Saturday, March 7, 2009

The Frame in progress...what's the lesson???

Okay, I taught skiing in California for about 5 years or so, I teach painting now. Anytime that someone in the past asked me about wanting to start to ski or paint my first recommendation is... "Take a lesson! It will save you years, possibly, in your progression."

So why is it that I can't learn that lesson myself? (Notice how this is turning into my "excuse" concerning this frame?)

Oh what the h***! I'm going to share a little of the progress of how 'I' make a frame. I know of a master gilder who will probably call me up and ask me if I've been in the Turpentine bath too long again. He should. I should go take a lesson from him actually....hmmmmm?

I haven't done this very much but twice I framed my OPA paintings, that were accepted into the national exhibit, with 'Frames by Marc'. I still have the first one and it does not have cracked corners (almost every single one of the 'ready mades' I've purchased from the 'you know who' companies, have at least one split corner mitre). But it requires a lot of time and frankly, it's worth it.

I know that there are a number of painters out there who make their own frames, complete using traditional watergilding methods and all. My apologies and appreciation to them... I'm not. This is going to be basic metal leaf. I won't even be using a gesso or clay base. I use shellac and painting primers (sandable) for a smooth base to accept the leaf. Once it's primed, I paint on a layer of oxide red base coat, usually acrylic based, Wunda (acrylic) size and then the leaf. The finishing of the frame is a hodgepodge of 'stuff' applied to achieve the look that I want. Once that's accomplished, I seal the frame with... something... and it's done. In between is a lot of sweat, a few tears and some blood.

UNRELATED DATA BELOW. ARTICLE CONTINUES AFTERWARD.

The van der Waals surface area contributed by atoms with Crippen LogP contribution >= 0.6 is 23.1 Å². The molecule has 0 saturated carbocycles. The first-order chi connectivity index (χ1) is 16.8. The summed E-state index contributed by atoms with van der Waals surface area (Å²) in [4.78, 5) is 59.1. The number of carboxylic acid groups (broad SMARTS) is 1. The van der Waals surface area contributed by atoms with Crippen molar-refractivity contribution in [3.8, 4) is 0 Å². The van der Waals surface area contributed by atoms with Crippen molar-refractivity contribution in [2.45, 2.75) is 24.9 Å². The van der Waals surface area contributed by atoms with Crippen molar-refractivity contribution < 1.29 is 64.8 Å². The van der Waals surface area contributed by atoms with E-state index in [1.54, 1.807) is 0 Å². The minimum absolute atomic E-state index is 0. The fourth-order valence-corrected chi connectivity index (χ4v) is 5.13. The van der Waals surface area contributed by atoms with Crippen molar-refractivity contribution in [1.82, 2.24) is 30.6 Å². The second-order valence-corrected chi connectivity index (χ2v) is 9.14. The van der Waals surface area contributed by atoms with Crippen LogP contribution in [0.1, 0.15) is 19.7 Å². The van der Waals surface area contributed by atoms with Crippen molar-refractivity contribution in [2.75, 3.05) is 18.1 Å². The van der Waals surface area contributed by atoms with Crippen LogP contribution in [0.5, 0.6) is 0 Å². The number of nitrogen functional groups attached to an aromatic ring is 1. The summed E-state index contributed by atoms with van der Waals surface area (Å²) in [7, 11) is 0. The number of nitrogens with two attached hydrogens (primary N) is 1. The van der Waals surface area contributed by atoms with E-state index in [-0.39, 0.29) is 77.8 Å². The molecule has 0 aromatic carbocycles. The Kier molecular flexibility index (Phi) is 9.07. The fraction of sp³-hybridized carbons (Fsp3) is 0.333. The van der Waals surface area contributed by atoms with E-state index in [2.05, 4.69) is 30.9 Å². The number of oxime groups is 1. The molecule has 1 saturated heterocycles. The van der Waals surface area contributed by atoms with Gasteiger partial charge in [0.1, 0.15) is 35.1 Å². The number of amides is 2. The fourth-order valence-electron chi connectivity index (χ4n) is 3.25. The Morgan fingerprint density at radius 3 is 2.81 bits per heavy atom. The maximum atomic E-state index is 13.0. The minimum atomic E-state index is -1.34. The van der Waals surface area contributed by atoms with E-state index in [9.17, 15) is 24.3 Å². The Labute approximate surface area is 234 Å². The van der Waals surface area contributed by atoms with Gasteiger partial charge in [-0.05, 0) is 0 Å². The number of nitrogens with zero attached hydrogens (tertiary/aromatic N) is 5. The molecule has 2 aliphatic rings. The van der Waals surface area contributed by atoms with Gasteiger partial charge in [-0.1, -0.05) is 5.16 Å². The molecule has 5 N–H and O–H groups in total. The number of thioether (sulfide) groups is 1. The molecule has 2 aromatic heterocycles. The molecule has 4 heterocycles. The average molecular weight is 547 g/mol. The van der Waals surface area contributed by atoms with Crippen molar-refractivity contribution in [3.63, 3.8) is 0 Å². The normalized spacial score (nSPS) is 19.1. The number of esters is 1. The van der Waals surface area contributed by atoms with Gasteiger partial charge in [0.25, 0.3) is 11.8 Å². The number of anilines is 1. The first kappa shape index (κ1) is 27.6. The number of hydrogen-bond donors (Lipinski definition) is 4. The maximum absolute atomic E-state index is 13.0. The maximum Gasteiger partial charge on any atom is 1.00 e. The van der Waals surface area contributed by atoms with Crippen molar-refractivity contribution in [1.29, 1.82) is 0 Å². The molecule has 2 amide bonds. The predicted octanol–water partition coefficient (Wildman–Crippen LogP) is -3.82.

Here are the pics. First the raw materials showing them as they came and as the profile. Following that the assembled frame being sanded. I routed out the rabbet and the slope on the lip's upper surface by hand, with router. There is a lot of sanding to come...





Unless I want my house full of sawdust, I wait till the weather is above freezing and do this on the handiest workbench I have... the tailgate of my truck.





This is the one that I was referring to above. My 1999 OPA entry with the frame that I made for it. The panel has a slightly magenta smokey wash in it that picks up on the magenta in the painting, not all that visible here.

12 comments:

Teresa said...

This is turning out beautifully Marc! Do you join the 1x4 sections with staples? Can't wait to see it finished :)

Marc R. Hanson said...

Hi Teresa. No, I glue, nail and clamp the 1x4 pcs. in a framing vise. The other mouldings are cut and also glued, nailed and clamped and then glued to the 1x4 frame. On the bottom are triangles of baltic birch on each corner that are glued and stapled to the frame for reinforcement.

René PleinAir. said...

Hi Marc,

Maybe you knew already, but otherwise
you could go out looking for such a device:

Klemband

Other photo's

here and here.

I don't even know how they called in Dutch, hehehe
but the work awesomely even for frames as large
as 120 x 90 cm.

You even could make one yourself, being so handy as you are ;-)

René PleinAir. said...

Sorry, and here.

José said...

Hi Marc,

The frame really helps to give depth to this really good painting.